What is CSS-in-JS?
- The library you’re using, at runtime in the browser, compiles this into real CSS and manages the insertion (and perhaps removal) of CSS classes for you.
- You receive the generated names for these CSS classes, and you can use them in your UI library just like normal.
The usual benefits are touted to be things like the ability to:
- Side-step the entire CSS specificity rule disaster
- Co-locate your CSS with your React components
To be sure, these benefits are awesome in their own right. However, plenty of other resources around the web have covered them, so I’m going to focus on two others that have really won me over.
Type Checking and Inline Documentation
Right away, we’re able to see:
- Whether we correctly spelled the name of the CSS property
- If the value is roughly correct
- Inline documentation from MDN!
- Browser compatibility info
- All our code is loaded incrementally as the user navigates to different pages, which improves the experience of loading and using the app.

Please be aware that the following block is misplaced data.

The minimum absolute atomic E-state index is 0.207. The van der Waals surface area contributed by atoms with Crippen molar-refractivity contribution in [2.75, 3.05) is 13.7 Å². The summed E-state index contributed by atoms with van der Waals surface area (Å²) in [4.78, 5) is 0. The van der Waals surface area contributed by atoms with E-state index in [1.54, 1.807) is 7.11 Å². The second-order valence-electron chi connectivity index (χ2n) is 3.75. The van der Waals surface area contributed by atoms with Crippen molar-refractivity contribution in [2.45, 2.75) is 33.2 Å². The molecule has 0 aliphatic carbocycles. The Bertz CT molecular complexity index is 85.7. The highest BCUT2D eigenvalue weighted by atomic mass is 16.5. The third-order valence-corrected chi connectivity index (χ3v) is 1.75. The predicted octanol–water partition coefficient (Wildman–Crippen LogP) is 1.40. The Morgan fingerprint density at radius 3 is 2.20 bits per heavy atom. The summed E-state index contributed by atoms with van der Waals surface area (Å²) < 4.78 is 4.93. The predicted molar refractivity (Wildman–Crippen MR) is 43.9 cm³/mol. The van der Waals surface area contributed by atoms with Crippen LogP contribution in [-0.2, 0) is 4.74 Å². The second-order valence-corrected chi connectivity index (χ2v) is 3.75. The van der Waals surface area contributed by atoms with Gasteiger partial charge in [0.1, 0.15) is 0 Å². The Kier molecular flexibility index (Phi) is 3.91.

- When we do a production build, webpack prunes out dead code.
Naturally, it’s also possible to auto-complete the names of CSS properties and their values, or to hover over existing code to see documentation. It’s extremely helpful.
On our project, we are co-locating our styles with our React components and using Material-UI’s new styles package to leverage their new Hooks-based API. This is great for several reasons, but it also allows us to compute our CSS from props that are passed in to our React components. In general, our CSS isn’t even compiled (or inserted into the DOM) until it is needed to render a given component.
The net effect of all this is that you don’t need to worry about your old crufty CSS accumulating in your codebase, too afraid to delete it for fear that it will cause subtle visual bugs.